As Jon Jones’ Octagon return against Alexander Gustafsson at UFC 232 draws near, the former light heavyweight champion will make more and more appearances on national media shows to address his history with USADA and two failed drug tests within the Las Vegas-based promotion.
During an appearance on ESPN’s “First Take” Monday, Jones responded to skeptics who don’t believe has been a clean athlete. “Bones” was specifically asked to address comments from rival Daniel Cormier, who has been outspoken in his belief that Jones is not innocent.
“Screw Daniel Cormier,” Jones said. “Screw Daniel Cormier. My last situation was a terrible situation, steroid allegation type of thing. It wasn’t an allegation — I did have a trace amount of steroids in my body. Thank goodness USADA went through their whole process to prove my innocence. Through science, we were able to prove that there was a very trace amount of steroids in my body. One of the people said, ‘The amount of steroids in Jon’s body was like taking a pinch of salt and throwing it into an Olympic-sized swimming pool.’
“And that’s something that, we have no clue how it got into my body. We did everything in our power to figure out how it got into my body, where this came from. I’ve spent thousands of thousands of dollars throughout all of this, testing and getting supplements tested. We were still not able to figure out where it came from.”
Jones continued to trumpet USADA’s ruling as evidence of his innocence, claiming that the organization doesn’t make mistakes.
“You look at the science. Instead of judging and just saying, ‘Oh, this guy’s lying, because he’s always been a winner,’ you look at the science and USADA is a credible drug-testing agency,” Jones added. “They always have been. They tested Lance Armstrong and just lots of great athletes, the highest-level athletes throughout history, and they don’t make mistakes. So the fact that I’m here back fighting is because they don’t make mistakes and I was able to be proven innocent.”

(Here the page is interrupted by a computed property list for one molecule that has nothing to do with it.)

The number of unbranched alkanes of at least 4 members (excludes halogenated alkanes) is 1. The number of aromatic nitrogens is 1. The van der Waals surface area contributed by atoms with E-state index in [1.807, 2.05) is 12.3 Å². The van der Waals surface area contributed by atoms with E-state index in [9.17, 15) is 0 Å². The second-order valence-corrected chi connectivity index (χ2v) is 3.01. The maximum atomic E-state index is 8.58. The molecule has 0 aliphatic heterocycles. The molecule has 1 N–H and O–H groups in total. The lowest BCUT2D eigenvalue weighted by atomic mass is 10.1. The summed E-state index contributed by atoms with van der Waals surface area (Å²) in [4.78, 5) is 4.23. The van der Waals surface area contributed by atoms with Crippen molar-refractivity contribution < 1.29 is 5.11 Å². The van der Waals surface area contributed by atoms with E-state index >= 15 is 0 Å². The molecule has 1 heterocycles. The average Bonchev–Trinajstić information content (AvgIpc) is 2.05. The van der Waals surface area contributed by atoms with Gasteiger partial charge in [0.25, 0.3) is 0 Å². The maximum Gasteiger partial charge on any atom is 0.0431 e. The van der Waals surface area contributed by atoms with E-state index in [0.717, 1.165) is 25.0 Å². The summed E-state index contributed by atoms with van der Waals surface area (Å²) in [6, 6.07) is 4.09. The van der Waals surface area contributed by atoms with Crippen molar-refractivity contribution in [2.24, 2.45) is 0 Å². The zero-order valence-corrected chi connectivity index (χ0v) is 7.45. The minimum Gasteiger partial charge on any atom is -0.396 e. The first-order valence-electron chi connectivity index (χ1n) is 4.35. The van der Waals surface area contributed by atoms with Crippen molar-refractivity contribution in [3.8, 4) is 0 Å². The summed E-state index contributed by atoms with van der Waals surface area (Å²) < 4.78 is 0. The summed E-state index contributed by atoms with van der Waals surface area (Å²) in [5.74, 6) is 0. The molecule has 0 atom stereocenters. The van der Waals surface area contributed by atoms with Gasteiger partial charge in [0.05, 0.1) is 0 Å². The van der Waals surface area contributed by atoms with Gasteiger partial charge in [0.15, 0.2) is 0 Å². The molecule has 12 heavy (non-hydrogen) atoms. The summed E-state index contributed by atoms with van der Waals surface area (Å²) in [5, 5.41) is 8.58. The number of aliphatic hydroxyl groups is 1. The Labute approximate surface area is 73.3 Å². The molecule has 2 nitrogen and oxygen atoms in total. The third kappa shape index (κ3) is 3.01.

Jones received a reduced suspension from USADA for his latest transgression at UFC 214, where he tested positive for the anabolic steroid Turinabol. He previously failed a drug test in relation to UFC 200, testing positive for estrogen blockers in relation to that event. As a second-time offender, Jones was facing a potential four-year sanction. Instead, he got a 15-month suspension, as USADA determined Jones didn’t intentionally ingest the banned substance and also credited the fighter for providing “substantial assistance” in other anti-doping investigations.
Cormier is far from the only skeptic when it comes to Jones. The Jackson-Wink MMA representative is well aware of the critics, many of whom he believes simply don’t want to recognize his dominance in the UFC for what it is. Heading into UFC 232, Jones admits that he may have an even bigger chip on his shoulder than he has in the past.
“I feel like people have always wanted to kind of say, ‘Well, the reason why he’s so good is because his brother is around the NFL,’ or, ‘He’s so good because he has really long arms,’” Jones said. “People have always made excuses for my success instead of just saying, ‘You know what? This guy is actually really intelligent. He has a really good fight IQ, and this is what makes him a champion.’ I feel like I have a lot to prove. I’ve always had a lot to prove.”
For Jones, UFC 232 represents an opportunity for him to begin to re-establish his legacy as one of the sport’s best pound-for-pound talents of all-time. In the end, he believes his performance will speak for itself.
“What I have to do is I’ve got to go out there and be exactly who I am, exactly who I’ve always been,” Jones said. “I know in my spirit that I’ve never cheated in this sport. Like I said, USADA was able to prove that it was a such trace amount that it had no effect on my performance. I’ve always passed every drug test.
“I am the best fighter in the sport,” Jones added. “I always have been the best fighter in the sport. Nothing’s changed, so I should perform in exactly the way that I’ve always.”